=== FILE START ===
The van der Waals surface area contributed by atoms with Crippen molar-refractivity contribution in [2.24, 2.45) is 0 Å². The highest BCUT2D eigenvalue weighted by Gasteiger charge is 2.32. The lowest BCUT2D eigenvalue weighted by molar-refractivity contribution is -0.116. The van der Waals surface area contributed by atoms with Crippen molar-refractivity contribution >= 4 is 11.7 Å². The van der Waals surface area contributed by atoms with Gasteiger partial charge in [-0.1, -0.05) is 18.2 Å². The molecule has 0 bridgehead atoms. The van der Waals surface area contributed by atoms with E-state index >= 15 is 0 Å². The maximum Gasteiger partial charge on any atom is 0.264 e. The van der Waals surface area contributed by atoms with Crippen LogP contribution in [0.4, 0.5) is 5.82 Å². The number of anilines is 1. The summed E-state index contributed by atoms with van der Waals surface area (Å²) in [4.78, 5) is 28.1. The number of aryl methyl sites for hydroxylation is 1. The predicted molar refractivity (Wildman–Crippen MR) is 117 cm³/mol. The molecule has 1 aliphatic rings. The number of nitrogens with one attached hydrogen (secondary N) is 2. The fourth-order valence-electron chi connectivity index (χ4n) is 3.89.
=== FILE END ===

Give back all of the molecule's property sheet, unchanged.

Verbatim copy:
The van der Waals surface area contributed by atoms with Crippen molar-refractivity contribution in [2.24, 2.45) is 0 Å². The highest BCUT2D eigenvalue weighted by Gasteiger charge is 2.32. The lowest BCUT2D eigenvalue weighted by molar-refractivity contribution is -0.116. The van der Waals surface area contributed by atoms with Crippen molar-refractivity contribution >= 4 is 11.7 Å². The van der Waals surface area contributed by atoms with Gasteiger partial charge in [-0.1, -0.05) is 18.2 Å². The molecule has 0 bridgehead atoms. The van der Waals surface area contributed by atoms with E-state index >= 15 is 0 Å². The maximum Gasteiger partial charge on any atom is 0.264 e. The van der Waals surface area contributed by atoms with Crippen LogP contribution in [0.4, 0.5) is 5.82 Å². The number of anilines is 1. The summed E-state index contributed by atoms with van der Waals surface area (Å²) in [4.78, 5) is 28.1. The number of aryl methyl sites for hydroxylation is 1. The predicted molar refractivity (Wildman–Crippen MR) is 117 cm³/mol. The molecule has 1 aliphatic rings. The number of nitrogens with one attached hydrogen (secondary N) is 2. The fourth-order valence-electron chi connectivity index (χ4n) is 3.89.